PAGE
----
will also address additional coal demand from power sector," Coal Joint Secretary Ashish Upadhyaya said. Moreover, the government also plans to allot 10 mines to CIL in 2019, he said. This would be in addition to 10 mines allotted to the PSU this year. "Our aim is to make all subsidiaries (of CIL) 100 million tonnes plus units in the long term," he said.
Coal India accounts for over 80 percent of domestic coal output. On coal shortage, he said it happened due to the surging demand the power sector had and attempts were made to meet this challenge of increased demand consistently through the year. He said the government was actually able to meet the coal demand, but fuel stocks available at the power houses at times went down to the level of 3-4 days. "And the number of critical power houses had gone up to 33 in the month of May, but gradually it is coming down. Now it is around 10. And the stock available at the power houses has also gone up to approximately 10 days... We hope to improve it further," he said. "Ideally it (coal stock) should be for 21 days, but let's see how demand fluctuates," the senior official said. Over the years, the coal production generally picks up in the third and fourth quarters and this trend was seen in 2018 as well, he added. "So production is going up. If the demand remains stable, then the stock will start picking up," Upadhyaya said. He said the government is committed to make coal available as per the demand in 2019 and the target is for 10 per cent growth rate in the next fiscal. The sector has seen production growth of around 8 per cent in 2018 till date, which is "quite good" in comparison to the trend of past two years, the official said.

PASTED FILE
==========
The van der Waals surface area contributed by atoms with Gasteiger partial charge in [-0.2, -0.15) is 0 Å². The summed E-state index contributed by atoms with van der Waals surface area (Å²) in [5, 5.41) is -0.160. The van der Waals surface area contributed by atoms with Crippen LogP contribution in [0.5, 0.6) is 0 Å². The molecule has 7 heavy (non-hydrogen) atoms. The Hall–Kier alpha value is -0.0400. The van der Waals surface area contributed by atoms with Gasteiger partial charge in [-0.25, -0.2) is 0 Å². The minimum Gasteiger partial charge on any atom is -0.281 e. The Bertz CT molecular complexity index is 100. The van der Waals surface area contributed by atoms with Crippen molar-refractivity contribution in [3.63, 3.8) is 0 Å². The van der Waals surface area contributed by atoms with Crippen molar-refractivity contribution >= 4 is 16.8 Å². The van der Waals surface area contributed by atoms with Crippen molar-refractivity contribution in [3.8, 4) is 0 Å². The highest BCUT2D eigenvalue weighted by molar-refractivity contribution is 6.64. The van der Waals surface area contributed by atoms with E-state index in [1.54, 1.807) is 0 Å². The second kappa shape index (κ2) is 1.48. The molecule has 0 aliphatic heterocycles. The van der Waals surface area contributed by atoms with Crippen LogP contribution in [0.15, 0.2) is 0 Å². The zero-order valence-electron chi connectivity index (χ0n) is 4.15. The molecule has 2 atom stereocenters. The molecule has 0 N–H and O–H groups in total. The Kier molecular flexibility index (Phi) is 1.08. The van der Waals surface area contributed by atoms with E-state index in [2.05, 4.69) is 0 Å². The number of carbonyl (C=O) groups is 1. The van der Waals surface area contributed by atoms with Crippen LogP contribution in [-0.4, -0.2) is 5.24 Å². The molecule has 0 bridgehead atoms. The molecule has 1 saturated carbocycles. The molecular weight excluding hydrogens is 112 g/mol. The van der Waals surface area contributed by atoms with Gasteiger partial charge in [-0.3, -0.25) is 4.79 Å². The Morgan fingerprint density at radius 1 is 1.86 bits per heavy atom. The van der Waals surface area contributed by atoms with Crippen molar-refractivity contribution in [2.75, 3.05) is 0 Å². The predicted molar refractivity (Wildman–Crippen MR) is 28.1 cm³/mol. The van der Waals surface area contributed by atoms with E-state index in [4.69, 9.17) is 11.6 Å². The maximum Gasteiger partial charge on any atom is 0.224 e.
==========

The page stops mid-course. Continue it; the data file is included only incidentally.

On challenges faced in 2018, Upadhyaya said there was also an issue regarding import substitution because of the rising prices of the dollar. "The effort was to supply more and more from the domestic sector and so it had put more pressure on the coal sector to supply from our own resources. So it has been overall a mixed feeling of satisfaction of doing 8 per cent growth," he said.
On achievements of his ministry in 2018, he said a fresh round of captive coal auctions kick-started in October this year after a gap of about 15 months.
"In 2017-18 we didn't get a good response. It (coal auctions) had to be postponed. But in October this year, we started the process of coal mines auction and the response so far has been good. We have been able to get enough interest. Our bid documents have been sold and hopefully we will do better," he said. The government has permitted captive coal block owners to sell 25 per cent of their production in open market and provided some flexibility in coal output.
The coal ministry had in October invited tenders seeking bids for 18 captive coal blocks to non-power plants in Jharkhand, Madhya Pradesh, Maharashtra, West Bengal, Odisha and Chhattisgarh.
Coal India Limited (CIL), the Maharatna coal mining corporate came into being in November 1975. With a modest production of 79 Million Tonnes (MTs) at the year of its inception CIL today is the single largest coal producer in the world. Operating through 82 mining areas CIL is an apex body with seven wholly-owned coal producing subsidiaries and one mine planning and consultancy company spread over eight states. CIL also manages 200 other establishments like workshops, hospitals etc. Further, it also owns 26 technical & management training institutes and 102 Vocational Training Institutes Centres. Indian Institute of Coal Management (IICM) as a state-of-the-art Management Training ‘Centre of Excellence’ – the largest Corporate Training Institute in India - operates under CIL and conducts multi-disciplinary management development programmes.